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1 June 2008 Serologic Survey of Woodchuck Hepatitis Virus in North Carolina Woodchucks (Marmota monax)
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The prevalence of woodchuck hepatitis virus (WHV) in wild populations of woodchucks is understudied and therefore unclear. Although infection is common in the southeastern region of Pennsylvania and surrounding states, it is virtually absent in New York and New England. Sera were collected from wild woodchucks from Orange County, North Carolina and tested for the presence of markers of current or previous infection with WHV. Of the 24 woodchucks tested, there were three animals (12.5%) with WHV surface antigen as well as antibodies to woodchuck hepatitis core antigen in their serum, indicative of active infection. There were four (17%) animals with antibodies to WHV core antigen but no woodchuck hepatitis surface antigen, indicative of prior infections. The remaining 17 animals had no detectable markers of WHV infection. These data indicate that WHV is present in central North Carolina at rates approaching those seen in endemic areas, such as the mid-Atlantic region of the United States.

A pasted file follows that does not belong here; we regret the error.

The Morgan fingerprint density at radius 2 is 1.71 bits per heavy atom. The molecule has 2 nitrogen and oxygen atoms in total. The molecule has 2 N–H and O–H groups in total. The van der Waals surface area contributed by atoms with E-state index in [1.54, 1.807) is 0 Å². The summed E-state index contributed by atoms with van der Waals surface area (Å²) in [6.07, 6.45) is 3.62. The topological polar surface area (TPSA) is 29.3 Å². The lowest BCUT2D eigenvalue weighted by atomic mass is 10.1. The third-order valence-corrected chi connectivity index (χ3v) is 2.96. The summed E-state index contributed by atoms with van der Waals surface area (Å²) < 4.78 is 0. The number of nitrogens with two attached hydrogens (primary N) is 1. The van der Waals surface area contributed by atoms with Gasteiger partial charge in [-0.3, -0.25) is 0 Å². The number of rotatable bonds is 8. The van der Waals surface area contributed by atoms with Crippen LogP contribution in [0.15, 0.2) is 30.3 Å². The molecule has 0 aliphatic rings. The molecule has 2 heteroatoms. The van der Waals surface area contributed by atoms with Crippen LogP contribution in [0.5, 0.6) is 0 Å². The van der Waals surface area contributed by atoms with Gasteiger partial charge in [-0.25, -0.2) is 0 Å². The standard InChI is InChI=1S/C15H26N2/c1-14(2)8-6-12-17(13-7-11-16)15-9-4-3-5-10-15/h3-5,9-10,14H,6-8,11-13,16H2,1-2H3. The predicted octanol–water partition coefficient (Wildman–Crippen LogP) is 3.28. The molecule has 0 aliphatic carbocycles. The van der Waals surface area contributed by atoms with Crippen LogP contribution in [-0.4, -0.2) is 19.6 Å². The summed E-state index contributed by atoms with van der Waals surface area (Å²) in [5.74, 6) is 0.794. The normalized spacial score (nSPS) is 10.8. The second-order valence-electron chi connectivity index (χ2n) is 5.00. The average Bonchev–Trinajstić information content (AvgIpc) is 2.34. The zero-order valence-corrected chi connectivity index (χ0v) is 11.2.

J. M. Cullen, D. Lindsey-Pegram, and P. J. Cote "Serologic Survey of Woodchuck Hepatitis Virus in North Carolina Woodchucks (Marmota monax)," Journal of Zoo and Wildlife Medicine 39(2), 263-265, (1 June 2008).
Received: 22 September 2007; Published: 1 June 2008

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